Happy New Year from Pythian Australia!
Dec 30, 2008 / By Alex Gorbachev
Hello everyone! Before I move to the seasonal greetings, let me share some exciting news.
2008 was quite remarkable for Pythian and, in addition to our ongoing success and growth, we established Pythian Europe back in May. To top it off, we have now laid the foundation for Pythian East Asia Pacific.
Pythian Australia Pty Ltd was incorporated and started official operations in Australia this month, taking over service delivery for the region. We have a few local clients and already signed some new ones, so this is quite an exciting beginning.
Today, there are three of us working in Sydney office:
A little bit of history. Pythian has operated in Australia for almost three years by now (well, longer than I’ve been with Pythian ) and Paul Moen (on the left) was the very first Pythian DBA in Sydney. Andrey Goryunov (in the middle) has been with us for more than a year. Finally, four months ago I joined the Pythian Aussie DBAs here in Sydney but in a different role—heading the development of Pythian services in the East Asia Pacific region.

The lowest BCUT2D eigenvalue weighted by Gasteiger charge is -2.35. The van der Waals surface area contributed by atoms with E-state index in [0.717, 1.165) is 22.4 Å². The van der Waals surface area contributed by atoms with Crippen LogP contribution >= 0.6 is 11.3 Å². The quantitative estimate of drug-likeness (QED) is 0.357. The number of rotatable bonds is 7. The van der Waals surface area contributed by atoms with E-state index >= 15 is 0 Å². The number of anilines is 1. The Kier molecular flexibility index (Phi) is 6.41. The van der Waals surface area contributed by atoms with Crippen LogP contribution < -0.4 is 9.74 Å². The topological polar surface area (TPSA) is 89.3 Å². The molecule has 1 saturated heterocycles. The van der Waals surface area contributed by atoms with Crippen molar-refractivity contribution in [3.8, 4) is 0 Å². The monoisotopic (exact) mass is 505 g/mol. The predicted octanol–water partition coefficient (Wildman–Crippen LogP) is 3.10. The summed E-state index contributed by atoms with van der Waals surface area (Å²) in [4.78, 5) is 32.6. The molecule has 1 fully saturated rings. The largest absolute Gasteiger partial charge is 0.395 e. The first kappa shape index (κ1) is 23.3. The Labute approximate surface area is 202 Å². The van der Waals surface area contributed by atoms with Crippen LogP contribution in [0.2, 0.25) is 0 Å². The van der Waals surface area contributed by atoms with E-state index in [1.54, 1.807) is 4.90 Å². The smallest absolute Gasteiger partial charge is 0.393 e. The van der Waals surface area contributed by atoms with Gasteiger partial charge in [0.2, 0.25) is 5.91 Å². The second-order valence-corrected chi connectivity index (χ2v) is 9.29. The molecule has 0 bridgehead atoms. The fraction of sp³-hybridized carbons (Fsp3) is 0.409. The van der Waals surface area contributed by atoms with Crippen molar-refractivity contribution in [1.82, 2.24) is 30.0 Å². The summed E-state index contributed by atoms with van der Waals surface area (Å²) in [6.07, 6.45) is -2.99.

My days now are very different and I’ve got quite a few new responsibilities (and headaches), but it’s lots of fun and and very interesting. Needless to say, it’s been keeping me very busy—my excuse for having only a couple posts per month on average. At the same time, my family has needed a lot of attention as we were settling down. But that’s largely completed now.
Having said all that, it’s now time to wish you belated Happy Holidays—and Happy New Year, too. I hope 2008 was a great year for you all as it was for us here at Pythian, and I wish that 2009 continues that tradition. In particular, I wish your tablespaces don’t fill up and your wait events are short. I hope you won’t hit any deadlocks, and that you get licenses to use Diagnostic Pack on all your Oracle databases. I wish that, in the year 2009, you can migrate most of your Oracle databases to 11g in 2009, MySQL—to 5.1 and . . . upgrade your SQL Server to version 2008 (why is Microsoft always behind?). Finally, let me wish that your backups are always recoverable, your down time is minimal, and that you don’t
loose lose any data in 2009.
In other words, the toast is: “to high-quality data!”
I doubt many of you have had the chance this season to go fishing from the rocks as I did, but I hope that you have found other ways to have some holiday fun.
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